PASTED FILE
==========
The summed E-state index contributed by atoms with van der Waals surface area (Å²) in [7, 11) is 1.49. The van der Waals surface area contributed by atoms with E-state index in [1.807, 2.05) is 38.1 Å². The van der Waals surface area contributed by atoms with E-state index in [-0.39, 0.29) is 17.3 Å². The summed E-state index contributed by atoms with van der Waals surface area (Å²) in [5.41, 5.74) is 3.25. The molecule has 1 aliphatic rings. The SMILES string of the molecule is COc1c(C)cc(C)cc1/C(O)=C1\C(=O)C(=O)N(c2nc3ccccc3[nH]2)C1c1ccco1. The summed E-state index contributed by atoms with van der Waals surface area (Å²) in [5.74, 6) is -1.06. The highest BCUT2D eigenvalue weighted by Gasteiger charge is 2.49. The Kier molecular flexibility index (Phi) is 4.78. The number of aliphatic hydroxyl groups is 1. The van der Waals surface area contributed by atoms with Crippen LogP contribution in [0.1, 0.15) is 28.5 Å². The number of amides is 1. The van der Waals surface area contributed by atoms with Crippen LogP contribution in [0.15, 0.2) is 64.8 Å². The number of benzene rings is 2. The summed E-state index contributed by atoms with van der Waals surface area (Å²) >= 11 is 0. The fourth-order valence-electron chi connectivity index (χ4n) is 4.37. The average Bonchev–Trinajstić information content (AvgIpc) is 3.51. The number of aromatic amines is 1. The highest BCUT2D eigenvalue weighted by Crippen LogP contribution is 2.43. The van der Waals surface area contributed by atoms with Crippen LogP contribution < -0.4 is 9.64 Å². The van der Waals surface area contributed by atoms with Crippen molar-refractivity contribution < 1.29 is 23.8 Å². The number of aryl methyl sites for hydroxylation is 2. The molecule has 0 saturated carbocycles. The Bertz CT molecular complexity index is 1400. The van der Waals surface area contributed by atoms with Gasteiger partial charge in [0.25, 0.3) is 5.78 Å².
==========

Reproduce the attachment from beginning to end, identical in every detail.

The summed E-state index contributed by atoms with van der Waals surface area (Å²) in [7, 11) is 1.49. The van der Waals surface area contributed by atoms with E-state index in [1.807, 2.05) is 38.1 Å². The van der Waals surface area contributed by atoms with E-state index in [-0.39, 0.29) is 17.3 Å². The summed E-state index contributed by atoms with van der Waals surface area (Å²) in [5.41, 5.74) is 3.25. The molecule has 1 aliphatic rings. The SMILES string of the molecule is COc1c(C)cc(C)cc1/C(O)=C1\C(=O)C(=O)N(c2nc3ccccc3[nH]2)C1c1ccco1. The summed E-state index contributed by atoms with van der Waals surface area (Å²) in [5.74, 6) is -1.06. The highest BCUT2D eigenvalue weighted by Gasteiger charge is 2.49. The Kier molecular flexibility index (Phi) is 4.78. The number of aliphatic hydroxyl groups is 1. The van der Waals surface area contributed by atoms with Crippen LogP contribution in [0.1, 0.15) is 28.5 Å². The number of amides is 1. The van der Waals surface area contributed by atoms with Crippen LogP contribution in [0.15, 0.2) is 64.8 Å². The number of benzene rings is 2. The summed E-state index contributed by atoms with van der Waals surface area (Å²) >= 11 is 0. The fourth-order valence-electron chi connectivity index (χ4n) is 4.37. The average Bonchev–Trinajstić information content (AvgIpc) is 3.51. The number of aromatic amines is 1. The highest BCUT2D eigenvalue weighted by Crippen LogP contribution is 2.43. The van der Waals surface area contributed by atoms with Crippen LogP contribution < -0.4 is 9.64 Å². The van der Waals surface area contributed by atoms with Crippen molar-refractivity contribution < 1.29 is 23.8 Å². The number of aryl methyl sites for hydroxylation is 2. The molecule has 0 saturated carbocycles. The Bertz CT molecular complexity index is 1400. The van der Waals surface area contributed by atoms with Gasteiger partial charge in [0.25, 0.3) is 5.78 Å².